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WASHINGTON — As US Adm. William McRaven works to expand the reach of his Special Operations Command to include broad intelligence sharing globally among deployed SOF and foreign partners, one key SOF mission of the past decade could soon start winding down.
Due to its successes in training and supporting local forces, there are discussions about transitioning the 11-year American special operations mission in the Philippines over to Philippine forces, McRaven said during a June 5 conference in Washington.
The mission to advise and assist local forces has largely flown under the radar since Operation Enduring Freedom began in Afghanistan. The Philippines operation kicked off in January 2002, and 15 American special operators have died there in accidents, with two more killed by an IED attack in 2009.
There are about 500 US special operators working in the Philippines currently, USAF Maj. Gen. Norman Brozenick, commander of Special Operations Command Pacific (SOCPAC), told Defense News. And while there are discussions about handing ultimate authority over to local forces, he cautioned that no timeline has been set for the cessation of the American mission.
The Philippine national police and armed forces “have made significant gains in terms of capability and ability to manage the security situation in the southern Philippines over the past decade with targeted non-combat assistance from the United States,” he said, adding that “there’s a point in the future — not defined, no time line established” — when there would be a transition to local forces.
When asked why McRaven indicated the mission could conclude in a year or so, Brozenick, who reports to PACOM commander Adm. Samuel Locklear, said that “specifically and directly, I have no guidance from my boss in terms of a timeline for an end of the mission in the Philippines. We are talking about transitioning focus to enable authorities, but no timeline to end that operation.”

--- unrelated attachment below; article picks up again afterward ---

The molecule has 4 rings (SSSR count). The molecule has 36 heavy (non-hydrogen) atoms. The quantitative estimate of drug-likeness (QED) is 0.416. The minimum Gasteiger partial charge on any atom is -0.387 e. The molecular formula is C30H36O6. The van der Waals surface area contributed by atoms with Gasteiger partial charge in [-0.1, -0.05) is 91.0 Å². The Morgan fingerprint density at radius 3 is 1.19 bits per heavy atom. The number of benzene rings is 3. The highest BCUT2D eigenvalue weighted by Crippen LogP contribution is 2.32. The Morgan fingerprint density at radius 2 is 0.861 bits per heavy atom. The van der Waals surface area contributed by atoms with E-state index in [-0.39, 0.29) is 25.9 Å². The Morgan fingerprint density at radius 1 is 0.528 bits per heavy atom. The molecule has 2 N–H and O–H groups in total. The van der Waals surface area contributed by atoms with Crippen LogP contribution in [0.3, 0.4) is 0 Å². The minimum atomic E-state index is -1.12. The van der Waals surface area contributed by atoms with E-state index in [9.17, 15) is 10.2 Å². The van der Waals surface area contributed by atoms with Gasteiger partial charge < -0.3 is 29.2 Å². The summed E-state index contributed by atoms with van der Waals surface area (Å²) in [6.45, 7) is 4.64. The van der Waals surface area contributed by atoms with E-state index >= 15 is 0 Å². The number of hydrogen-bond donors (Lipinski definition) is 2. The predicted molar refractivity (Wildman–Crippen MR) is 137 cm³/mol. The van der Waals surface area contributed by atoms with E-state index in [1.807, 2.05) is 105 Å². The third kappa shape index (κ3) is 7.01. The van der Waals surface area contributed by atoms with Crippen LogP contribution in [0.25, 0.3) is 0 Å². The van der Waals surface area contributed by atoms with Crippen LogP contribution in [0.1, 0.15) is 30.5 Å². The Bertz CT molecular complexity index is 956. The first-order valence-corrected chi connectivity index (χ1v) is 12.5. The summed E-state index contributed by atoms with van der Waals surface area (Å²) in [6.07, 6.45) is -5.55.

The 500 US special operations and general purpose forces operating in the Philippines fall under the umbrella of the U.S. Joint Special Operations Task Force Philippines (JSOTF-P), providing logistical, intelligence and civil affairs-related advice to Philippine military and civilian law enforcement agencies.
The mission in the Philippines has focused primarily on the Mindanao group of islands, where two Islamist groups have been fighting the central government. The largest threat has come from the Moro Islamic Liberation Front (MILF), which has engaged in a bloody 40-year struggle with the Manila government to carve out an independent state based on Islamic principles and centered on its Moro ethnic identity. The al-Qaeda-linked Abu Sayyaf Group also is a threat, but US and Philippine cooperation has severely damaged the group’s ability to act while killing its senior leadership.
Overall, an estimated 150,000 people have been killed fighting the MILF since the late 1960s, with almost 3 million displaced by the fighting since 2000 alone. But there have been some significant recent successes; in October 2012, the Philippine government signed a peace deal with the MILF agreeing to form an autonomous region in the south by 2016, and both sides continue their cautious march toward an end of the conflict.